Every month we take a deep dive into the latest research in sports science. In the October edition we start off looking at disordered eating in sport, including a look at prevalence, warning signs, and more. We then look at how training can be viewed in terms of creating synergies, monitoring training load in endurance athletes, integrated sports rehabilitation, game day priming, and more.
Entries by Craig Pickering
As the athletics season in the Northern Hemisphere comes to an end, many coaches will be evaluating how their athletes performed in the previous season, and then use this information to inform their training program for the coming, and future, seasons. This is similar to what businesses do frequently, particularly when it comes to developing a strategy to drive what they do on a daily basis towards a long-term, overall aim.
Every month we take a deep dive into the latest research in sports science. In the September edition we start off looking how wind affects sprinter performance. We then look at countermovement jump ability of sprinters, interpreting statistics, cannabidiol, bullsh*t, and more.
Successful athletes have an air of mystique about them. We spend time thinking about what it is that makes them successful; what is the one technique that they or their coach have found which has improved performance? What secrets have they uncovered that we haven’t?
The SS Torrey Canyon was a massive Supertanker, almost 300 meters in length and 40 meters wide, that was first launched in 1958. In early 1967, the ship left Kuwait, loaded with oil and headed for Milford Haven, a port in Wales. The route took the ship past the Scilly Islands, which are located around 24 miles west of the coast of Cornwall. When sailing towards Milford Haven, ships can choose to go west of the Isle of Scilly, into the deeper waters of the Atlantic Ocean, or to the east, squeezing between Cornwall and the Isles. The eastern route is much faster–as it is a straighter line between two points–but the narrow channel has a variety of navigational hazards, the most famous of which is the Seven Stones reef. At nearly two miles in length, and one mile wide, the reef is a well-known danger, responsible for over 200 wrecks in its history.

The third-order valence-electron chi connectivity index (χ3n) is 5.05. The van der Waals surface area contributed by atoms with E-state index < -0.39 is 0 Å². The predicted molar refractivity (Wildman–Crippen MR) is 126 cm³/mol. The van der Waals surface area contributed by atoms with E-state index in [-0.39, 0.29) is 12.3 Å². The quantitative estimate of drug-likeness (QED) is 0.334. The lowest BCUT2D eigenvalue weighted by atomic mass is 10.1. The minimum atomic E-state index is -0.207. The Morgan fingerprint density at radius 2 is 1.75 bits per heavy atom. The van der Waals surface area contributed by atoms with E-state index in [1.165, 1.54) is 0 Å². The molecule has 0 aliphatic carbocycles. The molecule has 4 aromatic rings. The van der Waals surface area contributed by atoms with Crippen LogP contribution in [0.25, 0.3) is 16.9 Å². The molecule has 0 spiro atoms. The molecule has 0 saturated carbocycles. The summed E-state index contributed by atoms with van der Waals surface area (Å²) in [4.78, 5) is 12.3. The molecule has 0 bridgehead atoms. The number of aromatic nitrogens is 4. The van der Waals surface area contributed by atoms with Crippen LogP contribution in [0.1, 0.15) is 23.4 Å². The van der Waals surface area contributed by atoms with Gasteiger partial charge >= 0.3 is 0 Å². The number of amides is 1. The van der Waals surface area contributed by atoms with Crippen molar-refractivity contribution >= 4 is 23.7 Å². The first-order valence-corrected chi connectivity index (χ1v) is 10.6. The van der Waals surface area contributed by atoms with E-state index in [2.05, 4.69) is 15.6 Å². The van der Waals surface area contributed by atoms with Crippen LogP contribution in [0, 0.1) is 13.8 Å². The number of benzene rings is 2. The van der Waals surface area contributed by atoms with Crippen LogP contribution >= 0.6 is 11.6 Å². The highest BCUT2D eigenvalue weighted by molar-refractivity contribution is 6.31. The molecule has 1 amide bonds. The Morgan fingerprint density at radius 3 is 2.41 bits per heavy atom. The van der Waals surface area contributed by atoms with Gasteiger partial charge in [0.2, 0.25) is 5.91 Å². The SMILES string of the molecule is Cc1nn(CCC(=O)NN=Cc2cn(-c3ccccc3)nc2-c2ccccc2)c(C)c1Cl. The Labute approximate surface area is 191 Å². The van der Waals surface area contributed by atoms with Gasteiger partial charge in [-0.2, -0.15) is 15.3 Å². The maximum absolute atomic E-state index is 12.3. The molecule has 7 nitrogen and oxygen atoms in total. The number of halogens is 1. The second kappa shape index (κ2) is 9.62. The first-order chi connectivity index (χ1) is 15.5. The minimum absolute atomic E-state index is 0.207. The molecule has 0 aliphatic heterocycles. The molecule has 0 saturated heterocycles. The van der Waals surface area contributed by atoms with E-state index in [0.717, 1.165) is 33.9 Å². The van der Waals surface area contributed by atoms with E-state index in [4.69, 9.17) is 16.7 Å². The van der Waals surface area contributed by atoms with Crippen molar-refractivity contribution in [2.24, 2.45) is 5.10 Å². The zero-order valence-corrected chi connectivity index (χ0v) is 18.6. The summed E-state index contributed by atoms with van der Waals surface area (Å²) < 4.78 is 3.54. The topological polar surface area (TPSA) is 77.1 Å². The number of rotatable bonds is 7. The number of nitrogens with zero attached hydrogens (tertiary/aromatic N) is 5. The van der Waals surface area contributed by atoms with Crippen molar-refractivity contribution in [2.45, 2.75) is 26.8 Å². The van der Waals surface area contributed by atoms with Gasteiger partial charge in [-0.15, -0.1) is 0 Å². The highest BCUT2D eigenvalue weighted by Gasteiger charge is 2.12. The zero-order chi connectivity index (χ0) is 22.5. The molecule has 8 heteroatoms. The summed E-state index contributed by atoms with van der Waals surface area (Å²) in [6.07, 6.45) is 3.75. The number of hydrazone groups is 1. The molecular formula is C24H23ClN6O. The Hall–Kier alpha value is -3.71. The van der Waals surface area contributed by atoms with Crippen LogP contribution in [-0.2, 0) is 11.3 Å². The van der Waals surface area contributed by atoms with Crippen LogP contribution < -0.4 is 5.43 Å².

Every month we take a deep dive into the latest research in sports science. In the August edition we start off looking at some lessons we can learn from a recent editorial giving an elite athlete’s perspective on training and load management. We also look at the modern consensus on hamstring injury risk, coaching resilience, how the athlete biological passport has impacted performance, team comedians, and more.
As we’re all aware, the majority of the world is currently in a somewhat unprecedented state of lockdown. In some countries, this lockdown is beginning to ease, whilst in others—as I write this, particularly the US—the rates of infection are growing, suggesting that lockdown periods may continue in the future. As lockdown restrictions start to ease further, we will likely see an increase in localized lockdowns, in which smaller, local areas are subjected to increased restrictions due to local outbreak clusters as was recently announced for Melbourne.
Every month we take a deep dive into the latest research in sports science. In the July edition we start off by taking a look at some lessons coaches can learn from medicine in dealing with COVID-19. In addition, we break down the latest research on hamstring strength asymmetry, resilience, willpower, nitrate supplementation and more.
At the start of this article series, I wrote that my athletics career was a series of moderate successes punctuated by significant injuries, and that, over time, my performance became increasingly hampered by the long term effects of these injuries. As someone who has lived through the frustration of this process—and indeed, was forced to retire from professional sport because of it—I want to be able to help others avoid what afflicted me.
So far we’ve looked at athletes as the cornerstone of performance optimization, and perhaps rightly so; after all, it is the athlete who has to perform on competition day. However, an important component of getting an athlete to the point at which they are able to perform at their best is the coach.